THE HALF DECENT FOOTBALL MAGAZINE

What happens when a national coach doesn't pick a star player who crossed him at club level? Luke Gosset reports on the resulting demo and lawsuits

Ahealthy sense of perspective has been lost somewhere along the line when a lawyer issues a writ to order a national coach before a court to explain excluding a player from his World Cup squad.

Last month Humberto Ramírez set about trying to force Mexico boss Ricardo La Volpe to tell the nation precisely why he had overlooked 33-year-old America striker Cuauhtémoc Blanco from the 26-man provisional party from whom 23 will be chosen to travel to Germany this summer. 

Ramírez embarked upon such a course of action off his own back. Like many other football fans in his homeland, he simply could not understand why Blanco was out in the cold. “We’re demanding to be given reason, motive and cause for this decision,” the lawyer said. “It has aggrieved Mexican fans.”

And he was not the only angry one. Barely a fortnight before, hundreds of banner-waving America fans marched on the streets. The protest began at America’s Azteca stadium in Mexico City and noisily proceeded to the headquarters of the national football federation, the FMF, collecting hundreds of other unhappy supporters along the way. Only the presence of armed police units ensured that tempers remained in check.

Blanco thanked Ramírez for his support, then said: “I don’t want to talk about this business any more. Of course I’m grateful for the people’s appreciation and that my efforts are recognised, but it’s better to keep quiet now.” Blanco, however, had already had his say on the subject, in quite colourful terms.

The saga started when Blanco opted out of last year’s Confederations and Gold Cups. He claimed that ex-Mexico goalkeeper Jorge Campos – now the country’s assistant manager – told him he should take the time to recharge his batteries at the end of a season when he was voted player of the year. Blanco smelt a rat after being left out of the ensuing World Cup qualifiers. The writing was on the wall after he was also overlooked for the friendlies that followed qualification for Germany.

Campos, unsurprisingly, would be well advised to avoid Blanco for a while. “The next time I see him he’s going to be quaking in his boots,” Blanco threatened. “We had an agreement and the bastard used it against me. He told me I’d be back in the squad for the qualifiers but I’ve been turned over and sent to the shithouse. I’d love to find out the real reasons why La Volpe didn’t want me. He should have the balls to tell me face to face.”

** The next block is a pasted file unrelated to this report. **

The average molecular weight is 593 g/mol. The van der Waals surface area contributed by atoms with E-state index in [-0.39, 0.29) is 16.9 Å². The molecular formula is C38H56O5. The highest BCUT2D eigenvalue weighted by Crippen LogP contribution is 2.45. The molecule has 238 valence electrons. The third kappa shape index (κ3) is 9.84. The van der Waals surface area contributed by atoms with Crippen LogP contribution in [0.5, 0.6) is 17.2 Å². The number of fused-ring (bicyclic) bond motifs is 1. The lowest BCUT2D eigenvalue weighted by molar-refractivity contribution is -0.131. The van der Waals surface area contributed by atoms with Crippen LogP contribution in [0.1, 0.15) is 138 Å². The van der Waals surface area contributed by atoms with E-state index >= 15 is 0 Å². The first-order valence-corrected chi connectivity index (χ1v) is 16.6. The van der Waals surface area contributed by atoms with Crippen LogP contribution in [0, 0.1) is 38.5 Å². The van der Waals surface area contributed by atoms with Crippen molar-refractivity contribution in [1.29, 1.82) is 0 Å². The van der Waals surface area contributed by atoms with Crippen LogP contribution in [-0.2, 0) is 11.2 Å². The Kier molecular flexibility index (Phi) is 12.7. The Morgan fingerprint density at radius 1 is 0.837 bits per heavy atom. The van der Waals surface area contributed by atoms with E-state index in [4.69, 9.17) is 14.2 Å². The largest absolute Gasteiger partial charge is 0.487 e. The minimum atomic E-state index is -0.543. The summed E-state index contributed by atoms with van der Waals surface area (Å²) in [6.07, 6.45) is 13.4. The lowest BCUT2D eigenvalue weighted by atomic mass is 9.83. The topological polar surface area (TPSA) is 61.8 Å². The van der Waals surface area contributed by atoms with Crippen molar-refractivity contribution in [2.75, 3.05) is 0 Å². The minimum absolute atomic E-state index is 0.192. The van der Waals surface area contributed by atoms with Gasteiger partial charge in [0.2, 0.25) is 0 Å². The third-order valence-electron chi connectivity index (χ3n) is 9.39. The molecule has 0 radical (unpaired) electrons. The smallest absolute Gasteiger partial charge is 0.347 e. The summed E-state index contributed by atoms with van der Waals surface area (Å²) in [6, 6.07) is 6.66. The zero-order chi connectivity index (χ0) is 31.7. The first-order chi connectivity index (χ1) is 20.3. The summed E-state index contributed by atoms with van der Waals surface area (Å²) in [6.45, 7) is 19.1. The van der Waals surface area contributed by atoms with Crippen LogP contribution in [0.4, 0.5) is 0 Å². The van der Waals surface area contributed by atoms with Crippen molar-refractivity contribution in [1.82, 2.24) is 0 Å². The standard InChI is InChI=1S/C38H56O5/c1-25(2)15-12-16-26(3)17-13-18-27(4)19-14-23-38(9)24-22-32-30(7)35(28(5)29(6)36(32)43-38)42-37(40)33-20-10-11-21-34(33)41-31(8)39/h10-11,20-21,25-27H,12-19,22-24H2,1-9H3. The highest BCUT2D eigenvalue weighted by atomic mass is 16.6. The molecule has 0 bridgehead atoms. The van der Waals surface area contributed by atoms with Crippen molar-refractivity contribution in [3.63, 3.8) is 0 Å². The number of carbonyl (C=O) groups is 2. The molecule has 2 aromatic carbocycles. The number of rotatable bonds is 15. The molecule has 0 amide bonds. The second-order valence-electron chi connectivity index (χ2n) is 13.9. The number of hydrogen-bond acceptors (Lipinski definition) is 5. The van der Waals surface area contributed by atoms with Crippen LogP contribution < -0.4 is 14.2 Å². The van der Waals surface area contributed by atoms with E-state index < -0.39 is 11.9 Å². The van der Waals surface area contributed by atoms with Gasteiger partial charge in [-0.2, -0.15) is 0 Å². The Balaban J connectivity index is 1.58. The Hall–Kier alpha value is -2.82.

La Volpe puts down the snub to “tactical considerations”, but Blanco suspects other factors were involved and the pair certainly have previous. When La Volpe became America coach in 1996 he saw the forward as a maverick who upset his strict tactical formations and delighted in making an example of him.

Revenge was sweet when the talismanic forward scored against his former boss after the latter moved to Atlas, the team from Guadalajara, in 1999. Blanco celebrated the goal by lying down on the pitch in front of La Volpe. The film of the celebration is still broadcast regularly and the Argentine coach cannot stand it.

The soap opera further enthralled a captive audience when La Volpe selected his son-in-law – Atlas midfielder Rafael García – for the World Cup squad. It was then that Blanco’s mother, Hortensia Bravo, stepped in. “Let’s see if I can get one of my kids to marry La Volpe’s daughter, too,” she said. “Three of my boys are still bachelors so I’ll look at the options.” The banners carried by protesting fans displayed slogans such as “You don’t need to be the best – just a relative of La Volpe” and “Cuauhtémoc yes, Chiquis [García] no”.

Seemingly resigned to his fate, Blanco is trying to take solace by cashing in on the controversy, fronting an ad promoting a cable channel’s World Cup coverage.

From WSC 232 June 2006. What was happening this month

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